3

I'm worried about the attack surface that the linux kernel networking stack, including nic drivers and packet filtering, offers to a remote attacker. So I'm planning to isolate as much of the networking code (drivers, packet filtering etc) in a KVM virtual machine (Basically what Qubes OS is doing, but with kvm instead of the type 1 xen hypervisor)

AFAIK, there are two ways to achieve this: Either pass through the host's ethernet device using PCI passthrough, which has the advantage that we can use the machine's IOMMU hardware to isolate DMA, or use an ethernet device attached via USB and pass through the USB device to the virtual machine. In both cases, it's then the virtual machine kernel that actually does the low-level networking. I would use PCI passthrough of the mainboard's NIC, but for several reasons that turns out not to be an option, so I'm looking at USB passthrough of an ethernet-to-usb dongle.

  1. Am I right in assuming that with both methods (PCI & USB passthrough), I'm actually reducing the attack surface in the host kernel in regards to networking? In my mind, with that solution, the host kernel simply passes through data to the virtual machine and none of the network traffic touches any part of host kernel's networking code. Is that right?
  2. Are there glaring problems with passing through a device via USB that renders the isolation of networking in the virtual machine useless/pointless? I'm not worried about the physical security of the machine, e.g. I don't have to defend against someone plugging in a rogue USB adapter that would convince the host's USB 3 controller to do anything it wasn't supposed to do. My main goal ist to make remote exploits more difficult.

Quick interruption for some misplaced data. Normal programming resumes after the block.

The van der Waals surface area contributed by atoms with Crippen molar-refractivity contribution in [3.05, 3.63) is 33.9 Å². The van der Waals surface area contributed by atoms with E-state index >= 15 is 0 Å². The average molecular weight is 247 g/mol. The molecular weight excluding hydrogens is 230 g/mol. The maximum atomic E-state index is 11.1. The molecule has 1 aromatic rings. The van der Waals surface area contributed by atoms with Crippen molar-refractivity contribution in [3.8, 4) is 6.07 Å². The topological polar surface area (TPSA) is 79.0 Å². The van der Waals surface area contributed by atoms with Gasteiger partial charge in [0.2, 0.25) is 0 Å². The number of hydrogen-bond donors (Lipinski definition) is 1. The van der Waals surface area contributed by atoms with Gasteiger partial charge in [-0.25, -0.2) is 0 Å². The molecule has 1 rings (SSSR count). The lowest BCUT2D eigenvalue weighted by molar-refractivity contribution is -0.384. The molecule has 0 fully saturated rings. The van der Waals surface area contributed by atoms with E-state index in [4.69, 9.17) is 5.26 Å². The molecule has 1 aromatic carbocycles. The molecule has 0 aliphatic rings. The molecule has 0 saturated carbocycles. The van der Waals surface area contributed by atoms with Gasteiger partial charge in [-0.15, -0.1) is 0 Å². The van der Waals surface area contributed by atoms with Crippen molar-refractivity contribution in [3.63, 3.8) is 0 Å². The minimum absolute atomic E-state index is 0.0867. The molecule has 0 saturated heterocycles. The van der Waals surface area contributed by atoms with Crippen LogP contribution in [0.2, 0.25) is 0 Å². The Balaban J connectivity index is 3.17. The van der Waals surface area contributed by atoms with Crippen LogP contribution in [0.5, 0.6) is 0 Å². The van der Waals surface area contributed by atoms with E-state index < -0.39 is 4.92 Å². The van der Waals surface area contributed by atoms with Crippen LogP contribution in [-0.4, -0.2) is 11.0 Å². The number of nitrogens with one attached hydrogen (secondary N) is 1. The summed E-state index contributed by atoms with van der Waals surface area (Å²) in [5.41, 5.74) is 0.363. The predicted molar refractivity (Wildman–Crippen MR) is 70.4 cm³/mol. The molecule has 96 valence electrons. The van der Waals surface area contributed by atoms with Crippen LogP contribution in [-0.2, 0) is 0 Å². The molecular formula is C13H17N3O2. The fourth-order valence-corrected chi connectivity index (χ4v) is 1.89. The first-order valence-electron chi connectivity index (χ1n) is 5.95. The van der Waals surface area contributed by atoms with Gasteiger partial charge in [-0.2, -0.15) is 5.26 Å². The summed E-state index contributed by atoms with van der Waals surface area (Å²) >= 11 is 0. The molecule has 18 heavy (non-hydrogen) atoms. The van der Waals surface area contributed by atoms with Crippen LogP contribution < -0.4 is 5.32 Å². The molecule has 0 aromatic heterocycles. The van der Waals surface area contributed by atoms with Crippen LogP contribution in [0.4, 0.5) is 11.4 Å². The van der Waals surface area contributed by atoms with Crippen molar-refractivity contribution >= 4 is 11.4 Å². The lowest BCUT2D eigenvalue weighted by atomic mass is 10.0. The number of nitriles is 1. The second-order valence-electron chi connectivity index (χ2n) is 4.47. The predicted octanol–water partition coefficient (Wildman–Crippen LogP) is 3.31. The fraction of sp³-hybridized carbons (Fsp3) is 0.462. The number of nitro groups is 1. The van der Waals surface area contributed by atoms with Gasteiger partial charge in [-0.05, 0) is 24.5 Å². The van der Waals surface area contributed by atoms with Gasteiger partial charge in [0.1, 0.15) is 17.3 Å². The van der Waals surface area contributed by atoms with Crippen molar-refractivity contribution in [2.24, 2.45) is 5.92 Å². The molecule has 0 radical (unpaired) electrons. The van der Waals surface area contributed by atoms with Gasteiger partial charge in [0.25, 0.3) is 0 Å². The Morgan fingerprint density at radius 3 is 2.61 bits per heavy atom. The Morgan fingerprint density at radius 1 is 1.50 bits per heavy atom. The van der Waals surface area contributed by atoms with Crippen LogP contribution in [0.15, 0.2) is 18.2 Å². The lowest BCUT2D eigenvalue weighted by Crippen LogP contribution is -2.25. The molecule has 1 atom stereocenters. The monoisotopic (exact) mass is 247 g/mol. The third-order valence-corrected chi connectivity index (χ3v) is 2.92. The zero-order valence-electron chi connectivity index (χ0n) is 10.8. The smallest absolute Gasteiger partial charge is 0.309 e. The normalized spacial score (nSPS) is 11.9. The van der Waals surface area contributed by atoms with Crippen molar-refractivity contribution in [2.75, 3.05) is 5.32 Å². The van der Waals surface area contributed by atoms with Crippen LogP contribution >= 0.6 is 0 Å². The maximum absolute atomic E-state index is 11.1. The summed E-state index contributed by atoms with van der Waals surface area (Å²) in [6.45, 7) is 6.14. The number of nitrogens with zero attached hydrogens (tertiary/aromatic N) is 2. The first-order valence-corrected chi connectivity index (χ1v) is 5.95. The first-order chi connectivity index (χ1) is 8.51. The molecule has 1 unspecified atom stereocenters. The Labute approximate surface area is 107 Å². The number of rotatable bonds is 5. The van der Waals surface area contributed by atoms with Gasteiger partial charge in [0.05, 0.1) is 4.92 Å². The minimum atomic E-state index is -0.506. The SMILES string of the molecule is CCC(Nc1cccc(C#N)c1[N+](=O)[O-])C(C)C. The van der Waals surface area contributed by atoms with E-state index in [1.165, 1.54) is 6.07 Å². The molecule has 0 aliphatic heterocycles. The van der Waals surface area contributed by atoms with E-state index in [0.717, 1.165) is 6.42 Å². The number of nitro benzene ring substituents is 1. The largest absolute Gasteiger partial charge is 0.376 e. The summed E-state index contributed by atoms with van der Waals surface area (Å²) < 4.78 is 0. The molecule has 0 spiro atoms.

3. Is the whole endeavour a lost cause? E.g. am I worried about holes in a tried-and-true part of the kernel, while adding a larger attack surface to the system by using virtualization? Am I actually decreasing the overall security of the system by using KVM?
1

This is a tough question to answer since measuring attack surface is difficult. But let's assume that we 'measure' it by what we think is the amount of processing the untrusted data goes through in some part of the networking stack.

Am I right in assuming that with both methods (PCI & USB passthrough), I'm actually reducing the attack surface in the host kernel in regards to networking? In my mind, with that solution, the host kernel simply passes through data to the virtual machine and none of the network traffic touches any part of host kernel's networking code. Is that right?

As far as I know, yes. Passthrough methods reduce the processing the host OS does to the data. For example, evidence for that can be found in VirtualBox's documentation:

this feature allows to directly use physical PCI devices on the host by the guest even if host doesn't have drivers for this particular device.

This means that the host OS doesn't even use a driver to handle the (PCI) passthrough data.

Are there glaring problems with passing through a device via USB that renders the isolation of networking in the virtual machine useless/pointless? I'm not worried about the physical security of the machine, e.g. I don't have to defend against someone plugging in a rogue USB adapter that would convince the host's USB 3 controller to do anything it wasn't supposed to do. My main goal is to make remote exploits more difficult.

As you can read here, VirtualBox uses a driver to handle USB passthrough management. This means that the host attack surface is as big as the surface that the driver exposes. This driver lives in your host. Therefore, this is the tradeoff. Either you have the host run the network stack, or push it down to a VM and have the host run only the required drivers. Note that it seems (at least for VirtualBox) that these drivers do not handle the actual data. But I am still counting it as attack surface, just in case.

Is the whole endeavor a lost cause? E.g. am I worried about holes in a tried-and-true part of the kernel, while adding a larger attack surface to the system by using virtualization? Am I actually decreasing the overall security of the system by using KVM?